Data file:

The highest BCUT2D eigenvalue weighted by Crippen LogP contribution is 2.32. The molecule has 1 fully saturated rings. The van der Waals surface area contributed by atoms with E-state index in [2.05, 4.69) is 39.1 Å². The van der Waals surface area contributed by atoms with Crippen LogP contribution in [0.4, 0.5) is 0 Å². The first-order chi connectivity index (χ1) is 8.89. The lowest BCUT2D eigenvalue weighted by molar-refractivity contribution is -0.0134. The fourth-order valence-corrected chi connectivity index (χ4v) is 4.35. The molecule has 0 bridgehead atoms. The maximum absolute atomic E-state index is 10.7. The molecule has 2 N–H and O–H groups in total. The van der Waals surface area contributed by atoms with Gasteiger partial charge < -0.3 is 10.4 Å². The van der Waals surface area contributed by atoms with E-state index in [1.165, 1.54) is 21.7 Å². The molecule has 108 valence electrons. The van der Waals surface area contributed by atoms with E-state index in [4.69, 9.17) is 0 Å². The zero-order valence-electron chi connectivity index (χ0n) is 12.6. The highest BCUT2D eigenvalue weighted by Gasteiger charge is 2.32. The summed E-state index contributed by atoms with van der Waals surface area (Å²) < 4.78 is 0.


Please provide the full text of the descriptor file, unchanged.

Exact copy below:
The highest BCUT2D eigenvalue weighted by Crippen LogP contribution is 2.32. The molecule has 1 fully saturated rings. The van der Waals surface area contributed by atoms with E-state index in [2.05, 4.69) is 39.1 Å². The van der Waals surface area contributed by atoms with Crippen LogP contribution in [0.4, 0.5) is 0 Å². The first-order chi connectivity index (χ1) is 8.89. The lowest BCUT2D eigenvalue weighted by molar-refractivity contribution is -0.0134. The fourth-order valence-corrected chi connectivity index (χ4v) is 4.35. The molecule has 0 bridgehead atoms. The maximum absolute atomic E-state index is 10.7. The molecule has 2 N–H and O–H groups in total. The van der Waals surface area contributed by atoms with Gasteiger partial charge < -0.3 is 10.4 Å². The van der Waals surface area contributed by atoms with E-state index in [1.165, 1.54) is 21.7 Å². The molecule has 108 valence electrons. The van der Waals surface area contributed by atoms with E-state index in [4.69, 9.17) is 0 Å². The zero-order valence-electron chi connectivity index (χ0n) is 12.6. The highest BCUT2D eigenvalue weighted by Gasteiger charge is 2.32. The summed E-state index contributed by atoms with van der Waals surface area (Å²) < 4.78 is 0.